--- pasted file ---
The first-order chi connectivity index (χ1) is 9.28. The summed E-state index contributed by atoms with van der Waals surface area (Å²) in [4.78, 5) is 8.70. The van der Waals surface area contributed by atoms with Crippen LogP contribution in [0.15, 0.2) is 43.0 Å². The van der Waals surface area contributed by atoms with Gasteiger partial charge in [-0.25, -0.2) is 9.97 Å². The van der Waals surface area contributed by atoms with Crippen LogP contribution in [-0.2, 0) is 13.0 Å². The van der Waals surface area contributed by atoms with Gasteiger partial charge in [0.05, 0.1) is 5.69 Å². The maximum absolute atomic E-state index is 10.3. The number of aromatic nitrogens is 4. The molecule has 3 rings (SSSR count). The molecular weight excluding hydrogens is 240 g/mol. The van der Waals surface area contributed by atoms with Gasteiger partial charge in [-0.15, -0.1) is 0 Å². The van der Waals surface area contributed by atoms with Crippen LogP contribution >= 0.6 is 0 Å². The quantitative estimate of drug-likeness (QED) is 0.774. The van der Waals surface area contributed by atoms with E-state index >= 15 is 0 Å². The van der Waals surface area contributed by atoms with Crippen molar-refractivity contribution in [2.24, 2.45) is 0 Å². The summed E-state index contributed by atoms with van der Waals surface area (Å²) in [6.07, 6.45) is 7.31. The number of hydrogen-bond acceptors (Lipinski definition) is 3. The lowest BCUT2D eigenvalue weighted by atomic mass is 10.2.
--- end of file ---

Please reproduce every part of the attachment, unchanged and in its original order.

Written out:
The first-order chi connectivity index (χ1) is 9.28. The summed E-state index contributed by atoms with van der Waals surface area (Å²) in [4.78, 5) is 8.70. The van der Waals surface area contributed by atoms with Crippen LogP contribution in [0.15, 0.2) is 43.0 Å². The van der Waals surface area contributed by atoms with Gasteiger partial charge in [-0.25, -0.2) is 9.97 Å². The van der Waals surface area contributed by atoms with Crippen LogP contribution in [-0.2, 0) is 13.0 Å². The van der Waals surface area contributed by atoms with Gasteiger partial charge in [0.05, 0.1) is 5.69 Å². The maximum absolute atomic E-state index is 10.3. The number of aromatic nitrogens is 4. The molecule has 3 rings (SSSR count). The molecular weight excluding hydrogens is 240 g/mol. The van der Waals surface area contributed by atoms with Gasteiger partial charge in [-0.15, -0.1) is 0 Å². The van der Waals surface area contributed by atoms with Crippen LogP contribution >= 0.6 is 0 Å². The quantitative estimate of drug-likeness (QED) is 0.774. The van der Waals surface area contributed by atoms with E-state index >= 15 is 0 Å². The van der Waals surface area contributed by atoms with Crippen molar-refractivity contribution in [2.24, 2.45) is 0 Å². The summed E-state index contributed by atoms with van der Waals surface area (Å²) in [6.07, 6.45) is 7.31. The number of hydrogen-bond acceptors (Lipinski definition) is 3. The lowest BCUT2D eigenvalue weighted by atomic mass is 10.2.